From Karen Hockley: “We have a family tradition where we spend some time with the peonies in the Nichols Arboretum Peony Garden taking end-of-school pictures. This year as the peony garden sits empty of such visits, we hit a milestone in our house, a graduation. This year school pictures will be a bit different, no lovely flowers in the background but our love for the peony garden remains. Not only do I take end-of-school pictures of my three children but it also gives me free time to roam through the gardens and take pictures of these magnificent flowers. As you can tell I’m one for texture and my family and I are counting down the days till next year.”

Duane Kirking’s Great Grandma’s peony

From Duane Kirking: “The peony plant in my photo is over 130 years old. It was a gift from friends in Ohio to my great-grandparents when they started our family’s farm in Wisconsin in 1887. The source of this information is my grandmother who was born on the farm 130 years ago in 1890 and spent most of her life there. When the farm was finally sold in 2016, I dug up one of the several peonies and brought it back to Ann Arbor where it has done well. It is always the earliest of our peonies to bloom and, as you can see, even the chicken likes to smell it.”

Peonies from Linda Selwa

From Linda Selwa: “These two pictures are Sarah Bernhardt peonies I bought at the peony garden sale a few years ago.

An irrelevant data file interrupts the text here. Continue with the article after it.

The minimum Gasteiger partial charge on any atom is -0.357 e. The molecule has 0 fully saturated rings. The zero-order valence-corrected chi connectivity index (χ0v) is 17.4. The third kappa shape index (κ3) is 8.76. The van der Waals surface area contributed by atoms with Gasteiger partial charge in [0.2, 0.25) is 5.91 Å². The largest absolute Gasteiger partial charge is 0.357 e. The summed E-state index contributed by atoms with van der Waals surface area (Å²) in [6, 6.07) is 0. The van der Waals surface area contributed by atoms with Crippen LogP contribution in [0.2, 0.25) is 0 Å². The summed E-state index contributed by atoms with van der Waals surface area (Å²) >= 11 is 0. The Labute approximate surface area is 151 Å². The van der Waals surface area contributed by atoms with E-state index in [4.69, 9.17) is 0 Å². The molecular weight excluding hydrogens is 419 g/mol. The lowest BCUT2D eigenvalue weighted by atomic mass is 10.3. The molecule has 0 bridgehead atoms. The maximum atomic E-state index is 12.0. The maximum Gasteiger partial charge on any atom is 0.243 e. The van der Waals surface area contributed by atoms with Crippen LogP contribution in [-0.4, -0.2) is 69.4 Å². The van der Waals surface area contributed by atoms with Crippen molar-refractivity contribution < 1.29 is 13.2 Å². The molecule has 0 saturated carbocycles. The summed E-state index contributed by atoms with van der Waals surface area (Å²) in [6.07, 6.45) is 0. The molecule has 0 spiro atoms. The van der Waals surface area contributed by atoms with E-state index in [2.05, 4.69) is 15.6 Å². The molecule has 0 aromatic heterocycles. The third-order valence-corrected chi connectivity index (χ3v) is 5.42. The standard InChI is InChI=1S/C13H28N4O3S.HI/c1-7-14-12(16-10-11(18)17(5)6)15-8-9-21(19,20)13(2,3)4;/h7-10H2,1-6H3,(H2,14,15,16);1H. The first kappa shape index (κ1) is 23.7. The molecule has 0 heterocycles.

“I lost my father a few years ago, and when he was getting chemo and radiation he always stopped at the Arb to rest and reflect. When we lost him, we paid for a bench in his honor near the peony garden. I work at the hospital and his bench is where I go when I think of him or need his counsel.  

“This year, the garden is closed, and it is when I see my peonies that I am reminded of his generosity and gentleness.  I thought spring would never come again when he was gone, but it comes every year. Beauty is always here, giving us the energy and inspiration to open our hearts. 

“Thank you for letting us share our images.”

More peony stories:

Artist Emily Trcalek:
“Peonies inspire much of my work. I love the way they dance on the page and petals flow and form in such a beautiful, elegant movement.”
Emily Schildhouse:
“The peony gardens are my happy place and favorite flower to photograph.”
Rochelle Balkam:
“Joy and beauty in the time of covid.”
Brad Switzer: